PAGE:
The Two Little Stockings by Sara Keables Hunt

Two little stockings hung side by side,
Close to the fireside broad and wide.
"Two?" said Saint Nick, as down he came,
Loaded with toys and many a game.
"Ho, ho!" said he, with a laugh of fun,
"I'll have no cheating, my pretty one.
 
"I know who dwells in this house, my dear,
There's only one little girl lives here."
So he crept up close to the chimney place,
And measured a sock with a sober face;
Just then a wee little note fell out
And fluttered low, like a bird, about.
 
"Aha! What's this?" said he, in surprise,
As he pushed his specs up close to his eyes,
And read the address in a child's rough plan.
"Dear Saint Nicholas," so it began,
"The other stocking you see on the wall
I have hung up for a child named Clara Hall.
 
"She's a poor little girl, but very good,
So I thought, perhaps, you kindly would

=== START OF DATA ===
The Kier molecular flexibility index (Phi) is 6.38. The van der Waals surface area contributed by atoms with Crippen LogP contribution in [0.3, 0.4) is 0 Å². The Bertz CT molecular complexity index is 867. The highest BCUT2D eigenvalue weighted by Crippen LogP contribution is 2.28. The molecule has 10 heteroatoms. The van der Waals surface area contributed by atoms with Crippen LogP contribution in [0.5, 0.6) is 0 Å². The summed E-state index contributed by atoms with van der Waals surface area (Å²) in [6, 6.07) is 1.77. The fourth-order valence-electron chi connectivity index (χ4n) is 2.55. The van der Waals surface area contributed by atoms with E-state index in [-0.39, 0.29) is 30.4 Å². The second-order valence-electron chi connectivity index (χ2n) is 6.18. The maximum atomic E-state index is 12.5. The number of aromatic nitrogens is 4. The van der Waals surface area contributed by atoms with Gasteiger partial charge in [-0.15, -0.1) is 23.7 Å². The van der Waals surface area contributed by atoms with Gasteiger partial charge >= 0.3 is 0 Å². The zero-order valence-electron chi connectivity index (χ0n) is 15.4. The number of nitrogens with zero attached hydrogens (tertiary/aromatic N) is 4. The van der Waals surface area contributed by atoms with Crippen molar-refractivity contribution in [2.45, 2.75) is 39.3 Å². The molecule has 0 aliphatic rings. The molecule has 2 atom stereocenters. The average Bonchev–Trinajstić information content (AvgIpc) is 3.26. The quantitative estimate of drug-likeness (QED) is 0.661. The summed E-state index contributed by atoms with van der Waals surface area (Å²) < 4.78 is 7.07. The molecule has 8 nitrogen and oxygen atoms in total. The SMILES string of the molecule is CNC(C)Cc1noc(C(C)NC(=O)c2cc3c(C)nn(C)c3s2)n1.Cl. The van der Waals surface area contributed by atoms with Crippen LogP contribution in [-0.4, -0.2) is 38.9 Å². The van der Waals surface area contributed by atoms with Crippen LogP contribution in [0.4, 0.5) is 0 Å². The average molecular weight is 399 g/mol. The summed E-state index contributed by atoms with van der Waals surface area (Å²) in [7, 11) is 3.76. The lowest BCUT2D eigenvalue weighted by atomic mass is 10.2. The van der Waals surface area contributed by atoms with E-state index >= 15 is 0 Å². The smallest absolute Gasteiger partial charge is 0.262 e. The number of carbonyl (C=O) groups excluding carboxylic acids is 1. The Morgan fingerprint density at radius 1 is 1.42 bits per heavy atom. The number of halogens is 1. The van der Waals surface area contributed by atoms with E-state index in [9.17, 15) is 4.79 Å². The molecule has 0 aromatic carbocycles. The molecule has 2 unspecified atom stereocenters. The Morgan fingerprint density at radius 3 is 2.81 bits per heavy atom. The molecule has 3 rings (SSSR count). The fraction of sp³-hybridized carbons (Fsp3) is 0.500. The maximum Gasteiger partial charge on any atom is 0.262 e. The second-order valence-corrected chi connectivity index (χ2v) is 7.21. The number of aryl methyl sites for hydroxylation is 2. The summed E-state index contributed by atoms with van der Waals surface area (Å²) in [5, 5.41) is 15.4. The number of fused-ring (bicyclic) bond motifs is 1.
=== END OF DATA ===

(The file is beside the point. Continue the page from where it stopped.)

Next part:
Fill up her stocking, too, to-night,
And help to make her Christmas bright.
If you've not enough for both stockings there,
Please put all in Clara's, I shall not care."
 
Saint Nicholas brushed a tear from his eye,
And, "God bless you, darling," he said with a sigh;
Then softly he blew through the chimney high
A note like a bird's, as it soars on high,
When down came two of the funniest mortals
That ever were seen this side earth's portals.
 
"Hurry up," said Saint Nick, "and nicely prepare
All a little girl wants where money is rare."
Then, oh, what a scene there was in that room!
Away went the elves, but down from the gloom
Of the sooty old chimney came tumbling low
A child's whole wardrobe, from head to toe.
 
How Santa Clans laughed, as he gathered them in,
And fastened each one to the sock with a pin;
Right to the toe he hung a blue dress,—
"She'll think it came from the sky, I guess,"
Said Saint Nicholas, smoothing the folds of blue,
And tying the hood to the stocking, too.
 
When all the warm clothes were fastened on,
And both little socks were filled and done,
Then Santa Claus tucked a toy here and there,
And hurried away to the frosty air,
Saying, "God pity the poor, and bless the dear child
Who pities them, too, on this night so wild."
 
The wind caught the words and bore them on high
Till they died away in the midnight sky;
While Saint Nicholas flew through the icy air,
Bringing "peace and good will" with him everywhere.